In circumstances where the real reason for dismissing someone has been hidden by a manager, the hidden reason can be attributed to the employer. In Uddin v London Borough of Ealing, the Employment Appeal Tribunal (EAT) held that this principle can be extended to circumstances where tribunals are considering the reasonableness of the decision to dismiss.

Basic facts

Mr Uddin got very drunk during a Friday night out in a pub with work colleagues, one of whom was a 26-year-old intern known as SR. After being seen going into the disabled toilet together, they were followed by two other work colleagues who urged them to come out. The following Monday, Mr Uddin talked to both SR and one of the colleagues, asking them not to say anything to anyone else about it. He also told SR that they were both to blame.

SR, who by then had discovered that she had extensive bruising to her chest, did not agree. Instead she accused Mr Uddin of assaulting her. This prompted the company to initiate a formal investigation by a retired police officer, Mr Jenkins, who encouraged SR to report the matter to the police. She later withdrew the complaint, however, when the police identified several inconsistencies in her testimony. She also signed a statement saying she could not remember being sexually assaulted.

Following a disciplinary hearing, Mr Uddin was dismissed for gross misconduct by a manager, Ms Fair, who was not told that SR had withdrawn her complaint of assault to the police. Mr Uddin brought a number of claims including unfair and wrongful dismissal.

Tribunal decision 

The tribunal held that the investigation, although tough, was thorough and the report reflected the material on which it was based. It also noted that Ms Fair was aware of discrepancies in SR’s evidence and over the course of a two-day hearing Mr Uddin had had ample opportunity to challenge the evidence.

A majority of the tribunal therefore concluded that the Council had reason to find gross misconduct. Mr Uddin appealed on a number of grounds, including the fact that the manager who took the decision to dismiss was not told that that SR had withdrawn her complaint to the police.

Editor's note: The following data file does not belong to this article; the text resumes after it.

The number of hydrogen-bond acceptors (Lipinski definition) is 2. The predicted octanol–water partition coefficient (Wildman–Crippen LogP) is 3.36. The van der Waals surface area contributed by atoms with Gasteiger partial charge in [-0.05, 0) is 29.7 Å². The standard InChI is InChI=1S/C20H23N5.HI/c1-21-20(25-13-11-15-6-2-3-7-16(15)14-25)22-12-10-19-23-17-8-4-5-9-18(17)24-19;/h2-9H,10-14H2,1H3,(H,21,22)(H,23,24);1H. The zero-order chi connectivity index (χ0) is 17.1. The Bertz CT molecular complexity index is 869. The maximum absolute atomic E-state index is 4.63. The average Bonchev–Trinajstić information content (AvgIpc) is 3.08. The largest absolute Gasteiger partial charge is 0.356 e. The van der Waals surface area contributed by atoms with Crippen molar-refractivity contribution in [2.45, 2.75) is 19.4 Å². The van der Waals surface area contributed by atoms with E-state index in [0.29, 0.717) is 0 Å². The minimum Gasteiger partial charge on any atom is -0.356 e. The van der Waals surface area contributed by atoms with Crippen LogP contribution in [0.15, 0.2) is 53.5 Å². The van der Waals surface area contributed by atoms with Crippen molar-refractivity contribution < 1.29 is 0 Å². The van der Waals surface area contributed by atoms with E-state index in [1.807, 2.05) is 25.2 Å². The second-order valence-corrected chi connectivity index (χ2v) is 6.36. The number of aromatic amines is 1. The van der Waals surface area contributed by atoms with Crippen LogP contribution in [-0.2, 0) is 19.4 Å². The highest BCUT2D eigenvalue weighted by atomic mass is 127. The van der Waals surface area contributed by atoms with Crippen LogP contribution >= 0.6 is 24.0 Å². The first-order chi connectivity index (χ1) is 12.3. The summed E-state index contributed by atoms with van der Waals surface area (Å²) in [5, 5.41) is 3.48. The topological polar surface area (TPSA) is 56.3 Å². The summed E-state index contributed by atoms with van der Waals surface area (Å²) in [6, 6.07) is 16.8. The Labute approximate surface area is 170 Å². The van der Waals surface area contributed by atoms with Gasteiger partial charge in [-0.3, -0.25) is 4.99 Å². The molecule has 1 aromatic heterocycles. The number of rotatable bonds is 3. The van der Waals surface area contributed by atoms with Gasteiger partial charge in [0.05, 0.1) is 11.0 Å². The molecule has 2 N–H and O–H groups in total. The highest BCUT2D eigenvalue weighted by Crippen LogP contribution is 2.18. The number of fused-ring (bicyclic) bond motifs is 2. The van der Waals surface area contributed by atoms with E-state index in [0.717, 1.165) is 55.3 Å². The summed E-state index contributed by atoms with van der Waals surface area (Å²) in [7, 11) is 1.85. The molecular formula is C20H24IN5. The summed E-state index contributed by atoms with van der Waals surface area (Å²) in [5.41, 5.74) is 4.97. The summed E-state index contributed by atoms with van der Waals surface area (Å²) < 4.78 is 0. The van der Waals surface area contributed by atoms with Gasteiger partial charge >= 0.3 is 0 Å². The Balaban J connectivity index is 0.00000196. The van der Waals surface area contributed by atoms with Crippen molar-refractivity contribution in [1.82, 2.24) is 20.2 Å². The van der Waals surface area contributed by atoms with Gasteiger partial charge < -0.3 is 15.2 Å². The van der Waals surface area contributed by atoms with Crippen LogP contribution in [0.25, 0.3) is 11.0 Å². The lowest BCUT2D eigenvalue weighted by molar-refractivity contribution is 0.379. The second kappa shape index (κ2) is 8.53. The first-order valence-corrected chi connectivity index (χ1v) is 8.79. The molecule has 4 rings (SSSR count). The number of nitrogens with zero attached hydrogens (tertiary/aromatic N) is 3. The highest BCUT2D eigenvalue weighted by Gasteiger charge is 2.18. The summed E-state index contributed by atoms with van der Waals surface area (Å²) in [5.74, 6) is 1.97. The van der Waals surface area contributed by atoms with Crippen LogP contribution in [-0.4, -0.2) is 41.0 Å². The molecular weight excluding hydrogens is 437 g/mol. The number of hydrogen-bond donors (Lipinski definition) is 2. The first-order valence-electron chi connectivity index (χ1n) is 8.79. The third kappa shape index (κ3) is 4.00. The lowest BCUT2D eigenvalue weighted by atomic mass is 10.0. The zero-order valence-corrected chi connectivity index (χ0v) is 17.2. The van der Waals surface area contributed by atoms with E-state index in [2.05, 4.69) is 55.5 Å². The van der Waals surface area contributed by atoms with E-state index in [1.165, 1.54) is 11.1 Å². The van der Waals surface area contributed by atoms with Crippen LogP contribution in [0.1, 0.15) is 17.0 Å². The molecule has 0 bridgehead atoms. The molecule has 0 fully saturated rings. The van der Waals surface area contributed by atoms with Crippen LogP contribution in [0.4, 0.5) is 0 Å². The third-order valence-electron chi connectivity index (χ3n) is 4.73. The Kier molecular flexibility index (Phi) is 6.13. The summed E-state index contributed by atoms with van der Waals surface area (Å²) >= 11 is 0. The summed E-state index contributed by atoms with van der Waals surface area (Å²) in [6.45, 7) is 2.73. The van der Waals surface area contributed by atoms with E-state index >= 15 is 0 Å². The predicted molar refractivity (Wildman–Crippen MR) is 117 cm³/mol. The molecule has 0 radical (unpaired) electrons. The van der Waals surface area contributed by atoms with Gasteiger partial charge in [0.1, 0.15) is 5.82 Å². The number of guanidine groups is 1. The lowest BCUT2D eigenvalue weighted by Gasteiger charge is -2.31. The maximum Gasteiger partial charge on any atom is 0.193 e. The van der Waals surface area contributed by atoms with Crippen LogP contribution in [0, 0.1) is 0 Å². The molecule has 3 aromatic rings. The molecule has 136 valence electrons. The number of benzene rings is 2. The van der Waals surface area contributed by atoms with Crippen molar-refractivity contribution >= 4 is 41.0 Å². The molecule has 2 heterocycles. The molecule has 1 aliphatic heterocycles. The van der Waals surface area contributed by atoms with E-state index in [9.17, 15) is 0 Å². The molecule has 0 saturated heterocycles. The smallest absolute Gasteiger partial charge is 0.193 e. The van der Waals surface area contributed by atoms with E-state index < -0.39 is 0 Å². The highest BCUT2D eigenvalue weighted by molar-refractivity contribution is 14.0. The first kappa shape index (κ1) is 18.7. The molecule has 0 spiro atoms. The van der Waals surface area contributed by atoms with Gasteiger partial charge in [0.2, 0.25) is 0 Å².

EAT decision

The EAT held that the question for the tribunal under section 98(4) of the Employment Rights Act 1996 was whether the failure to share the information about the withdrawal of the complaint to the police affected the reasonableness (and therefore the fairness) of the decision to dismiss Mr Uddin for gross misconduct.

To help answer that question, it referred to the decision of the Supreme Court in Royal Mail Group Ltd v Jhuti (weekly LELR 656) which held that if a manager hides the real reason for dismissing someone, the reason for the dismissal is the hidden one rather than the one that was invented.

In this case, however, the EAT was concerned with the reasonableness of the decision to dismiss, rather than the reason for dismissal. To that end, it held that it was important to remember that Ms Fair was aware that SR had complained to the police and attached some significance to the fact that she had done so. Indeed, in her own evidence to the tribunal, Ms Fair acknowledged that had she known about the withdrawal, she would have wanted to understand the reason for it. This failure to tell Ms Fair should therefore have been regarded by the tribunal as a significant issue that, in fairness to Mr Uddin, should have been considered.

The EAT therefore allowed the appeal on that basis and remitted the matter to be reconsidered by the same tribunal.